I called while stadning outside an AT&T store and told them, if I cannot get a new phone of something to fix this issue, I am going to switch to AT&T.

They tried hard to keep me offer a better deal the the AT&T deal, everything for $139.99 a month unlimited, but what I wanted was either a new phone that I would try for 30 days and send back if it still did not fix the issue or for them to let me out of my contract that has nearly expried in three months.

T-Mobile service would do neither and I did not want to pay again for $150.00+ refurb replacement phone.

Customer service stops and end with the customer being happy, I had a well documented list of issues that had never been resolved and they refused provide what I feel was a fair solution for my issues considering I had been with them over 6 years.

Posted by: Jay Pickett | Mar 30, 2008 9:02:37 PM

Ive been with tmobile for 4 years now... i must say theyre customer service is by far one of the best ive ever dealt with.. cant complain.. got a tmobile wing myself....

Posted by: david | Feb 8, 2008 3:37:48 PM

While there is never any issue that justifies anyone being rude to a customer I always believe that seeing both sides may help. For instance, T-Mobile, is not as cold hearted as some of you may believe. For instance, they will unlock your phone for free as a courtesy to their customers, unlike many out there selling the unlock codes. No strings attached.

Also, bonus minutes, although cheaper to give you than credits, are not free for the carrier and can & are very easily abused. Customers learn of their existance and then, instead of changing rate plans, ask for bonus minutes every month. Just remember that every customer doing this costs the company money and it is then eventually passed on to you the other customer. That is why they are monitored somewhat. That is why Theresa was mentioning the previous bonus minutes, right or wrong.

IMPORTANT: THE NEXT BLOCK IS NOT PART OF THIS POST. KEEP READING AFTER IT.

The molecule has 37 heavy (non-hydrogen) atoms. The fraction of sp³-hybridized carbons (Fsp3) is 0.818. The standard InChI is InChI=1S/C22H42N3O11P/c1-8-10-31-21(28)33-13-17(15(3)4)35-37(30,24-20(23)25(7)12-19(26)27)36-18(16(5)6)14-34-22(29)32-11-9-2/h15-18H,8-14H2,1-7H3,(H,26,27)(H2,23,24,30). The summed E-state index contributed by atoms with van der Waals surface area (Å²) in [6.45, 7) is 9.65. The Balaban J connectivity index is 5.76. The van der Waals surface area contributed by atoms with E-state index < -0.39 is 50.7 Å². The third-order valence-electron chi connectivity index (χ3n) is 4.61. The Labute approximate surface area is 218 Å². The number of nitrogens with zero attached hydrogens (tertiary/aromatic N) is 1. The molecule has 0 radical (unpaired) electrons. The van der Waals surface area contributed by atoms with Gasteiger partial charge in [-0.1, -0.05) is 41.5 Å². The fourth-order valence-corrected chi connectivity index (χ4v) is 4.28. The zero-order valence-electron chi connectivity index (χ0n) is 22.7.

While your situation is an individual case and should be judged as one and while it may justify some kind of education or compensation, 500 bonus minutes at 0.40 per minute (average overage costs) are valued @ $200.00. When balancing things out is this issue a $200.00 issue? Twice in 2 months? Maybe, but although T-Mobile, like all carriers, does offer to sell you the device to use their service, unless you chose to bring an unlocked device in and only pay activation fee and possibly the cost of a SIM, the manufacturer holds the ultimate warranty.

I truly hope you get all the issues resolved because I can tell you have been a loyal customer. All phones are computers now but especially Pearls and other SmartPhones. We need to treat them as such and do regular maintenance, software upgrades, emptying the memory, adding a memory card, etc. These are not our grandparents landlines any more. Also, T-mobile.com, My T-mobile.com have really good software upgrade links and information on troubleshooting your device without calling tech. The information is high quality and may help prevent future issues with your device. Blackberry.com is a high quality, interactive site that I highly recommend also.